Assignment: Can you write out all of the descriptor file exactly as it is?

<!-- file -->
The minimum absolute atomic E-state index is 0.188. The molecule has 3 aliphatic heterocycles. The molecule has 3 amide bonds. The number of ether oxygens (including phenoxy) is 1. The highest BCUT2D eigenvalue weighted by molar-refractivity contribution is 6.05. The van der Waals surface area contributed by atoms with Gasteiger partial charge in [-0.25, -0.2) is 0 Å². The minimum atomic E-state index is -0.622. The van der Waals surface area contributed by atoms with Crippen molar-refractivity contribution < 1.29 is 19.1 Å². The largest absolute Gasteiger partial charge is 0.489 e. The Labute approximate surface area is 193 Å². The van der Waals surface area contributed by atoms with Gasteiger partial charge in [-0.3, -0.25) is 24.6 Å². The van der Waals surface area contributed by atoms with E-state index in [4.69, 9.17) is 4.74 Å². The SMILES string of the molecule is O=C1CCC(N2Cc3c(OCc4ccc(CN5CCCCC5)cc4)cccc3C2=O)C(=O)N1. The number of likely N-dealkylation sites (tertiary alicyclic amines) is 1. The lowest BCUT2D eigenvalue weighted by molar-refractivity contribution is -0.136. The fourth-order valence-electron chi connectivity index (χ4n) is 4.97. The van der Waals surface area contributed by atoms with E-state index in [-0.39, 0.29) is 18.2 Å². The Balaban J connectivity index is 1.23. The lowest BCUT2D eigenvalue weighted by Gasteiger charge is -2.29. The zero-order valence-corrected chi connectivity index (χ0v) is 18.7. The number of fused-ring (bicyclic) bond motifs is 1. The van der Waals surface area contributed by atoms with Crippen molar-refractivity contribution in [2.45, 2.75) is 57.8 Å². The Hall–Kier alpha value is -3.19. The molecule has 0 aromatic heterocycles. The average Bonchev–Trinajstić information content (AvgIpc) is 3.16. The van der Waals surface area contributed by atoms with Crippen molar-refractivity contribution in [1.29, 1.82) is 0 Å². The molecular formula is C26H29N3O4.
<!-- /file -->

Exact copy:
The minimum absolute atomic E-state index is 0.188. The molecule has 3 aliphatic heterocycles. The molecule has 3 amide bonds. The number of ether oxygens (including phenoxy) is 1. The highest BCUT2D eigenvalue weighted by molar-refractivity contribution is 6.05. The van der Waals surface area contributed by atoms with Gasteiger partial charge in [-0.25, -0.2) is 0 Å². The minimum atomic E-state index is -0.622. The van der Waals surface area contributed by atoms with Crippen molar-refractivity contribution < 1.29 is 19.1 Å². The largest absolute Gasteiger partial charge is 0.489 e. The Labute approximate surface area is 193 Å². The van der Waals surface area contributed by atoms with Gasteiger partial charge in [-0.3, -0.25) is 24.6 Å². The van der Waals surface area contributed by atoms with E-state index in [4.69, 9.17) is 4.74 Å². The SMILES string of the molecule is O=C1CCC(N2Cc3c(OCc4ccc(CN5CCCCC5)cc4)cccc3C2=O)C(=O)N1. The number of likely N-dealkylation sites (tertiary alicyclic amines) is 1. The lowest BCUT2D eigenvalue weighted by molar-refractivity contribution is -0.136. The fourth-order valence-electron chi connectivity index (χ4n) is 4.97. The van der Waals surface area contributed by atoms with E-state index in [-0.39, 0.29) is 18.2 Å². The Balaban J connectivity index is 1.23. The lowest BCUT2D eigenvalue weighted by Gasteiger charge is -2.29. The zero-order valence-corrected chi connectivity index (χ0v) is 18.7. The number of fused-ring (bicyclic) bond motifs is 1. The van der Waals surface area contributed by atoms with Crippen molar-refractivity contribution in [2.45, 2.75) is 57.8 Å². The Hall–Kier alpha value is -3.19. The molecule has 0 aromatic heterocycles. The average Bonchev–Trinajstić information content (AvgIpc) is 3.16. The van der Waals surface area contributed by atoms with Crippen molar-refractivity contribution in [1.29, 1.82) is 0 Å². The molecular formula is C26H29N3O4.